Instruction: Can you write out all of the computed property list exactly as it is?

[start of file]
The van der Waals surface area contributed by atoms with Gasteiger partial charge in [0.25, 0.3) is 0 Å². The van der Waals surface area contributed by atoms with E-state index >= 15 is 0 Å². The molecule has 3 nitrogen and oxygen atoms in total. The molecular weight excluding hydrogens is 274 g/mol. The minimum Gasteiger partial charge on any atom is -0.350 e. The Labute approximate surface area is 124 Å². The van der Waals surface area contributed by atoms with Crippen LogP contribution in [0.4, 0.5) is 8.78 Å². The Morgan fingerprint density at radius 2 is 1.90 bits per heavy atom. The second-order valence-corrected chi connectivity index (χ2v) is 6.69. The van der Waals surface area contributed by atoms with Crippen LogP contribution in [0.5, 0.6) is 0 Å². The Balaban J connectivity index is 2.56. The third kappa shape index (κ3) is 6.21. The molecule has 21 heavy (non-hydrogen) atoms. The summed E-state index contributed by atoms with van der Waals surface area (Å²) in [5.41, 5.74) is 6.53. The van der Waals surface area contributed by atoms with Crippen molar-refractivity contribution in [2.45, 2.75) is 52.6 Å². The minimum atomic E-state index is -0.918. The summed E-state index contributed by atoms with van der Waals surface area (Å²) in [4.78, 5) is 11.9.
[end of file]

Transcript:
The van der Waals surface area contributed by atoms with Gasteiger partial charge in [0.25, 0.3) is 0 Å². The van der Waals surface area contributed by atoms with E-state index >= 15 is 0 Å². The molecule has 3 nitrogen and oxygen atoms in total. The molecular weight excluding hydrogens is 274 g/mol. The minimum Gasteiger partial charge on any atom is -0.350 e. The Labute approximate surface area is 124 Å². The van der Waals surface area contributed by atoms with Crippen LogP contribution in [0.4, 0.5) is 8.78 Å². The Morgan fingerprint density at radius 2 is 1.90 bits per heavy atom. The second-order valence-corrected chi connectivity index (χ2v) is 6.69. The van der Waals surface area contributed by atoms with Crippen LogP contribution in [0.5, 0.6) is 0 Å². The Balaban J connectivity index is 2.56. The third kappa shape index (κ3) is 6.21. The molecule has 21 heavy (non-hydrogen) atoms. The summed E-state index contributed by atoms with van der Waals surface area (Å²) in [5.41, 5.74) is 6.53. The van der Waals surface area contributed by atoms with Crippen molar-refractivity contribution in [2.45, 2.75) is 52.6 Å². The minimum atomic E-state index is -0.918. The summed E-state index contributed by atoms with van der Waals surface area (Å²) in [4.78, 5) is 11.9.